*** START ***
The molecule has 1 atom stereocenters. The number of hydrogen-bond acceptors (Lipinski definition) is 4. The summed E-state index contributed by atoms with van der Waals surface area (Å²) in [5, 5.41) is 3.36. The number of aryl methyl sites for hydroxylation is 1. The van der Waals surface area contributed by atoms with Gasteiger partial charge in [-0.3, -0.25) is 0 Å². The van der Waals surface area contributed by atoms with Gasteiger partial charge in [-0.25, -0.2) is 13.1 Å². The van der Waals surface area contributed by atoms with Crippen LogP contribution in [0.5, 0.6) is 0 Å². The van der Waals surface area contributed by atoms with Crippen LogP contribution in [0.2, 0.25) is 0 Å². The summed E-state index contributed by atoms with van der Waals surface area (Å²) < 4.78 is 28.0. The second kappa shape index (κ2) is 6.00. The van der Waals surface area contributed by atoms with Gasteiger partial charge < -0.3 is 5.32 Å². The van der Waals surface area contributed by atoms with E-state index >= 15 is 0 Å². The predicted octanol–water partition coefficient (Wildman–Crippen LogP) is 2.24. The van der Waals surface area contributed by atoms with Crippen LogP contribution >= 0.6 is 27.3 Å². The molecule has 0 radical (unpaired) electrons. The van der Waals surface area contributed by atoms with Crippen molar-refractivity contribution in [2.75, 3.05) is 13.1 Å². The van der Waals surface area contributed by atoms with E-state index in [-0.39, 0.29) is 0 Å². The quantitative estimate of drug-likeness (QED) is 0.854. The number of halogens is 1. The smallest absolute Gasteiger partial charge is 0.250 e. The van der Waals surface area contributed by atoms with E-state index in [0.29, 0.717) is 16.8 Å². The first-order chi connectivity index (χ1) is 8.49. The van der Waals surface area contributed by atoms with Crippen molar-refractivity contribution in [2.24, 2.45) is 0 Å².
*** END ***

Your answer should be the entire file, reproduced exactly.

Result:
The molecule has 1 atom stereocenters. The number of hydrogen-bond acceptors (Lipinski definition) is 4. The summed E-state index contributed by atoms with van der Waals surface area (Å²) in [5, 5.41) is 3.36. The number of aryl methyl sites for hydroxylation is 1. The van der Waals surface area contributed by atoms with Gasteiger partial charge in [-0.3, -0.25) is 0 Å². The van der Waals surface area contributed by atoms with Gasteiger partial charge in [-0.25, -0.2) is 13.1 Å². The van der Waals surface area contributed by atoms with Crippen LogP contribution in [0.5, 0.6) is 0 Å². The van der Waals surface area contributed by atoms with Crippen LogP contribution in [0.2, 0.25) is 0 Å². The summed E-state index contributed by atoms with van der Waals surface area (Å²) < 4.78 is 28.0. The second kappa shape index (κ2) is 6.00. The van der Waals surface area contributed by atoms with Gasteiger partial charge < -0.3 is 5.32 Å². The van der Waals surface area contributed by atoms with E-state index >= 15 is 0 Å². The predicted octanol–water partition coefficient (Wildman–Crippen LogP) is 2.24. The van der Waals surface area contributed by atoms with Crippen LogP contribution >= 0.6 is 27.3 Å². The molecule has 0 radical (unpaired) electrons. The van der Waals surface area contributed by atoms with Crippen molar-refractivity contribution in [2.75, 3.05) is 13.1 Å². The van der Waals surface area contributed by atoms with E-state index in [-0.39, 0.29) is 0 Å². The quantitative estimate of drug-likeness (QED) is 0.854. The number of halogens is 1. The smallest absolute Gasteiger partial charge is 0.250 e. The van der Waals surface area contributed by atoms with E-state index in [0.29, 0.717) is 16.8 Å². The first-order chi connectivity index (χ1) is 8.49. The van der Waals surface area contributed by atoms with Crippen molar-refractivity contribution in [2.24, 2.45) is 0 Å².